On November 9, the Washington Post published a news article detailing Leigh Corfman’s allegation that in 1979, when she was 14 and he was 32, Alabama Republican Senatorial candidate Roy Moore, initiated a sexual encounter with her.
The article went on to dramatize the accounts of other women who were young, but at or over the legal age of consent in Alabama when they had relationships with Moore that did not include sexual contact.
Moore stands accused – and to date, only accused – of sexual misconduct with a minor, and having consensually, almost platonically, dated 3 women of the age of consent.
Moore’s campaign has denied the allegation. Aside from Corfman’s account, statements from others that she told them about it much later, and the obvious smear of recounting Moore’s sexless dates with adult women as if there was something nefarious about them, no corroborating evidence for Corfman’s allegation has been offered.
So of course, as should be expected of the stewards of the U.S. Constitution that our federal representatives are, his potential colleagues in Washington are calling for cooler heads, and a thorough investigation, right?
Well, no. Several representatives proclaimed their condemnation, but at least they hedged it with the biggest little word in the English language, “IF.”
If the allegations are true, the consensus goes, Moore should drop out of the race.
Senator John McCain, however, immediately condemned Moore with a statement relying on presumption of guilt.
The allegations against Roy Moore are deeply disturbing and disqualifying. He should immediately step aside and allow the people of Alabama to elect a candidate they can be proud of.
— John McCain (@SenJohnMcCain) November 9, 2017
Many might think McCain’s statement is very similar to those of his colleagues, and consider the omission of that little word, “IF,” to be inconsequential, but it’s not.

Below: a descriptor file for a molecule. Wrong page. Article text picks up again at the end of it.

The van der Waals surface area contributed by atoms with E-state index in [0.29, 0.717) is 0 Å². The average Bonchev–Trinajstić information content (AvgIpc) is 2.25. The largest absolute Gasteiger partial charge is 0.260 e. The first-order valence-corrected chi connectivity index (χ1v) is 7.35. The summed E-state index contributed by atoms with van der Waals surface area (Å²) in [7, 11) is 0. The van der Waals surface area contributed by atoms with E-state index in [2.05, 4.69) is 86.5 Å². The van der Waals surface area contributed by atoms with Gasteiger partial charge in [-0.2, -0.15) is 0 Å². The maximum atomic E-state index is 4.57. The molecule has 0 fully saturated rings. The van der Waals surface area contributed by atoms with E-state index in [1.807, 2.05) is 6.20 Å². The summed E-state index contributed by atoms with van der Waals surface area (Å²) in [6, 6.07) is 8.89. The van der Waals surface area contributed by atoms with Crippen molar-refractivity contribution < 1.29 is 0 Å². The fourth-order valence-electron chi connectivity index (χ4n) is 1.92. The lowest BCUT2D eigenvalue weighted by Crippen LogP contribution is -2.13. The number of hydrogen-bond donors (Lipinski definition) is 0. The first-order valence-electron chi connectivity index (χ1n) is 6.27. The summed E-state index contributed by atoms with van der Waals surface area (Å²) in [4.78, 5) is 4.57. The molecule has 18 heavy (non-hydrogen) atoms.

What Senator John McCain has basically called for with that tweet would set a disturbing precedent, especially in the current legal/social environment.
We live in a legal environment in which female false accusers of sexual violence face few, if any, legal repercussions. They barely face social repercussions. A woman has little or nothing to lose by leveling such an attack at any man.
Already our society is too quick to “listen and believe” when such accusations are made. The accuser doesn’t even have to actually prove there was any contact before people start calling for blood.
Even denial by the accused doesn’t change the public’s response.
Should legislators pressure Moore into resigning without any investigation or any presentation of evidence to support Corfman’s allegations, it would establish the mere making of sexual misconduct allegations as a means to disqualify any candidate for political office, and that precedent would be followed until someone had the courage to refuse to follow it.
A single unscrupulous female citizen could control the outcome of any election involving male candidates by simply waiting until it would be too late for political parties to replace shamed candidates, and then flinging allegations to force one to drop out of the election.
And what would that mean for seated civil servants? If a candidate can be disqualified by virtue of mere accusation, why not a legislator? Why not a mayor, governor, or president?
Why not a judge? Should defendants be able to get rid of judges they don’t feel are treating them fairly by flinging or having a woman fling an unproved but unfalsifiable accusation that the judge committed a random act of sexual misconduct “way back when…?”
Or perhaps, should we, with cooler heads, call for a thorough investigation, while all agreeing that the accusation is of an act which, if committed, would be a disqualifying breach of law and accepted ethical standards?
After all, why have judges at all… why have a legal system… if we are just going to leap past assessment of evidence and presume guilt by reason of accusation?
Latest posts by Hannah Wallen (see all)
- Liar, liar – Accountability gap exposed | HBR Talk 21 - January 18, 2018
- Crime and punishment three – revenge of the accountability gap | HBR talk 20 - January 11, 2018
- Crime and punishment too: Son of accountability gap – HBR Talk 19 - January 4, 2018